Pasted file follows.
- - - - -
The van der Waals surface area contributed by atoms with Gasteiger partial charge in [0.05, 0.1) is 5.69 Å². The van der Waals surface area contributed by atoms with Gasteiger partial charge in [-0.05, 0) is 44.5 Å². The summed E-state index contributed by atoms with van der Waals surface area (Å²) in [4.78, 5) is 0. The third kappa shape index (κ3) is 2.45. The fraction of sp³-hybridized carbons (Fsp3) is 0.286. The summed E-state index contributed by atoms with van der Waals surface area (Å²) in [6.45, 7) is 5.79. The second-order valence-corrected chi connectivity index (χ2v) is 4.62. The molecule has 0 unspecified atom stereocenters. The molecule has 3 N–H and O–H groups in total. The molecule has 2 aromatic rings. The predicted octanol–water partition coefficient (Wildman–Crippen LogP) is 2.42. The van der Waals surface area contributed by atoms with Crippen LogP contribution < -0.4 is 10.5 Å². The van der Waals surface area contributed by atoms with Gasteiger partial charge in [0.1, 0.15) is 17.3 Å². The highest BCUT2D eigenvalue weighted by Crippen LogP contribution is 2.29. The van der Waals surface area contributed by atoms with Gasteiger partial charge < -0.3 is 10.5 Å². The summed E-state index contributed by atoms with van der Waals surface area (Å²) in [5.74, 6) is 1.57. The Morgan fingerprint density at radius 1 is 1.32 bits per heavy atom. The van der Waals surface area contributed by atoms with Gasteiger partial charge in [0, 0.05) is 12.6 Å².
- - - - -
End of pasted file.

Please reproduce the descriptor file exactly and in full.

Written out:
The van der Waals surface area contributed by atoms with Gasteiger partial charge in [0.05, 0.1) is 5.69 Å². The van der Waals surface area contributed by atoms with Gasteiger partial charge in [-0.05, 0) is 44.5 Å². The summed E-state index contributed by atoms with van der Waals surface area (Å²) in [4.78, 5) is 0. The third kappa shape index (κ3) is 2.45. The fraction of sp³-hybridized carbons (Fsp3) is 0.286. The summed E-state index contributed by atoms with van der Waals surface area (Å²) in [6.45, 7) is 5.79. The second-order valence-corrected chi connectivity index (χ2v) is 4.62. The molecule has 0 unspecified atom stereocenters. The molecule has 3 N–H and O–H groups in total. The molecule has 2 aromatic rings. The predicted octanol–water partition coefficient (Wildman–Crippen LogP) is 2.42. The van der Waals surface area contributed by atoms with Crippen LogP contribution < -0.4 is 10.5 Å². The van der Waals surface area contributed by atoms with Gasteiger partial charge in [0.1, 0.15) is 17.3 Å². The highest BCUT2D eigenvalue weighted by Crippen LogP contribution is 2.29. The van der Waals surface area contributed by atoms with Gasteiger partial charge < -0.3 is 10.5 Å². The summed E-state index contributed by atoms with van der Waals surface area (Å²) in [5.74, 6) is 1.57. The Morgan fingerprint density at radius 1 is 1.32 bits per heavy atom. The van der Waals surface area contributed by atoms with Gasteiger partial charge in [0, 0.05) is 12.6 Å².